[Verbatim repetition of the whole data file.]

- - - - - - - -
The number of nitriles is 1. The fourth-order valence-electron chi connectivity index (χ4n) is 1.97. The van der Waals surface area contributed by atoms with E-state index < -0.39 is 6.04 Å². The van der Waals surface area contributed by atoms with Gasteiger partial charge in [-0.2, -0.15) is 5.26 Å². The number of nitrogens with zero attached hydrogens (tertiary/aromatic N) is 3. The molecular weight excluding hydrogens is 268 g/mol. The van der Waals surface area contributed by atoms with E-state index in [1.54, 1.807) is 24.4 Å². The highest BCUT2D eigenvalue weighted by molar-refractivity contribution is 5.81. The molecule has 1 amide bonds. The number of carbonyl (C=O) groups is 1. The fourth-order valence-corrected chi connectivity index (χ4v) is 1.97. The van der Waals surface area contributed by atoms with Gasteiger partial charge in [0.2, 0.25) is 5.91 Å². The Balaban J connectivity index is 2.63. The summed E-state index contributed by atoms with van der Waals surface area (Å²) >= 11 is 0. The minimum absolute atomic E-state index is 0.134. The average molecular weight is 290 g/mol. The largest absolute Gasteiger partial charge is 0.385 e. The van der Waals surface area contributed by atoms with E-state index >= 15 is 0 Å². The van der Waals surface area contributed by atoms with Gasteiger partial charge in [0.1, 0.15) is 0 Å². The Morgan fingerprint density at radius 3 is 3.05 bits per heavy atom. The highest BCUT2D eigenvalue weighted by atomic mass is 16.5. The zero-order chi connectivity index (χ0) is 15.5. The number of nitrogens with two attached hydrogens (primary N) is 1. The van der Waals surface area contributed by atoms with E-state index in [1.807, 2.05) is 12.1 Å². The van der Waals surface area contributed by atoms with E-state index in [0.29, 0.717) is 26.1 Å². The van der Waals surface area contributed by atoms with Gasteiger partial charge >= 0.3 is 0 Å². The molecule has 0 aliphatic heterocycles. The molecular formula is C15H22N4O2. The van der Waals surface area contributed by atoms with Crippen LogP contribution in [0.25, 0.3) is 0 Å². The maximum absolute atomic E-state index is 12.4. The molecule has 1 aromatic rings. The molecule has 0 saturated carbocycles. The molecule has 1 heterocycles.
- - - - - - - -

The number of nitriles is 1. The fourth-order valence-electron chi connectivity index (χ4n) is 1.97. The van der Waals surface area contributed by atoms with E-state index < -0.39 is 6.04 Å². The van der Waals surface area contributed by atoms with Gasteiger partial charge in [-0.2, -0.15) is 5.26 Å². The number of nitrogens with zero attached hydrogens (tertiary/aromatic N) is 3. The molecular weight excluding hydrogens is 268 g/mol. The van der Waals surface area contributed by atoms with E-state index in [1.54, 1.807) is 24.4 Å². The highest BCUT2D eigenvalue weighted by molar-refractivity contribution is 5.81. The molecule has 1 amide bonds. The number of carbonyl (C=O) groups is 1. The fourth-order valence-corrected chi connectivity index (χ4v) is 1.97. The van der Waals surface area contributed by atoms with Gasteiger partial charge in [0.2, 0.25) is 5.91 Å². The Balaban J connectivity index is 2.63. The summed E-state index contributed by atoms with van der Waals surface area (Å²) >= 11 is 0. The minimum absolute atomic E-state index is 0.134. The average molecular weight is 290 g/mol. The largest absolute Gasteiger partial charge is 0.385 e. The van der Waals surface area contributed by atoms with E-state index >= 15 is 0 Å². The van der Waals surface area contributed by atoms with Gasteiger partial charge in [0.1, 0.15) is 0 Å². The Morgan fingerprint density at radius 3 is 3.05 bits per heavy atom. The highest BCUT2D eigenvalue weighted by atomic mass is 16.5. The zero-order chi connectivity index (χ0) is 15.5. The number of nitrogens with two attached hydrogens (primary N) is 1. The van der Waals surface area contributed by atoms with E-state index in [1.807, 2.05) is 12.1 Å². The van der Waals surface area contributed by atoms with E-state index in [0.29, 0.717) is 26.1 Å². The van der Waals surface area contributed by atoms with Gasteiger partial charge >= 0.3 is 0 Å². The molecule has 0 aliphatic heterocycles. The molecular formula is C15H22N4O2. The van der Waals surface area contributed by atoms with Crippen LogP contribution in [0.25, 0.3) is 0 Å². The maximum absolute atomic E-state index is 12.4. The molecule has 1 aromatic rings. The molecule has 0 saturated carbocycles. The molecule has 1 heterocycles.